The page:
Hi Carol, I remember your late father both as a child, when my late father Cyril Burton worked different shifts with him as his conductor & some Saturdays I would have a ride to Kingstanding have a cup of tea in the billiard hall with Joe & my dad then ride back, also when your father would be the driver of an excursion to the seaside we would be going on, no motorways then. Also when I started part time with Harpers as a conductor I worked with him a few times but he did mainly excursions & private hire work then. Other drivers who would have worked for this iconic company at the time Joe was there & he would probably bring up in conversation would be George Brown, Jack Poiser, Joe Scott, Norman Mills, Eric Thacker, Les King, Ray Wilce, Tommy Owen, George & Bill Elsmore to name but a few. The people who were served by Harpers Buses & crews had no idea what a great reliable service they had until 1974 when they lost it, I bet they wish they had Harpers now.

Phil Burton


09/06/13 – 11:38

I remember Harpers well through my childhood and youth. They had a garage and small booking office at the corner of New Penkridge Road Cannock with Dartmouth Avenue. One of their renowned drivers was named Jim Brown and he lived nearby in New Penkridge Road and I was at school with his son Emlyn.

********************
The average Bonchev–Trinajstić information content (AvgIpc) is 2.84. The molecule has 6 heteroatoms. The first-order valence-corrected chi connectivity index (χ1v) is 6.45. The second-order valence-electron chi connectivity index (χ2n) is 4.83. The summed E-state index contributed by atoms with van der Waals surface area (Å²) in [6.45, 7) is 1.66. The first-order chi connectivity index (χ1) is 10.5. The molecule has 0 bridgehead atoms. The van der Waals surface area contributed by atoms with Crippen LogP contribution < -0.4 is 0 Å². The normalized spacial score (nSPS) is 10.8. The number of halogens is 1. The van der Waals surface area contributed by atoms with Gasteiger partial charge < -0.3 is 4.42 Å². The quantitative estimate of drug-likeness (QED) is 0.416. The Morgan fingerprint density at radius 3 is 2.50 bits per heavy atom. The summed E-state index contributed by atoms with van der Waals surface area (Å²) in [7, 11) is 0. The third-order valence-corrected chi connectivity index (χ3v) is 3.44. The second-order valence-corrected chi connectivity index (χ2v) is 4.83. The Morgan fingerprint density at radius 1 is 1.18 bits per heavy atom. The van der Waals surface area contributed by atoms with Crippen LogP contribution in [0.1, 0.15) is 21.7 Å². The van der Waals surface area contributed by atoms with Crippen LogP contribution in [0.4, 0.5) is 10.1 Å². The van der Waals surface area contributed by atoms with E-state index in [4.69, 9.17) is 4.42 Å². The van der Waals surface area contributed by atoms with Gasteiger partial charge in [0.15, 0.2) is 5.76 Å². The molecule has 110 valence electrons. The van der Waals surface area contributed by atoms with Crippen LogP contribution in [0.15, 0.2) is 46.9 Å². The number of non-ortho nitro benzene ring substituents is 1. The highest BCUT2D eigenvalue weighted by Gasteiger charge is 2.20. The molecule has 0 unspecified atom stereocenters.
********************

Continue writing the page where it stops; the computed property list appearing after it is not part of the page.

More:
My Aunt at Wedges Mills used to organise coach trips with Harpers through many summers late 40s early 50s – Rhyl, Blackpool, New Brighton, Evesham at blossom and fruit times and London all being popular Sunday destinations leaving happy memories. My Aunt was a nervous passenger and was always more nervous when Jim drove the coach as she considered him a "speed mad driver" and she often used to say " He will kill us all" – in truth he was a good driver and she was just suffering from nervousness.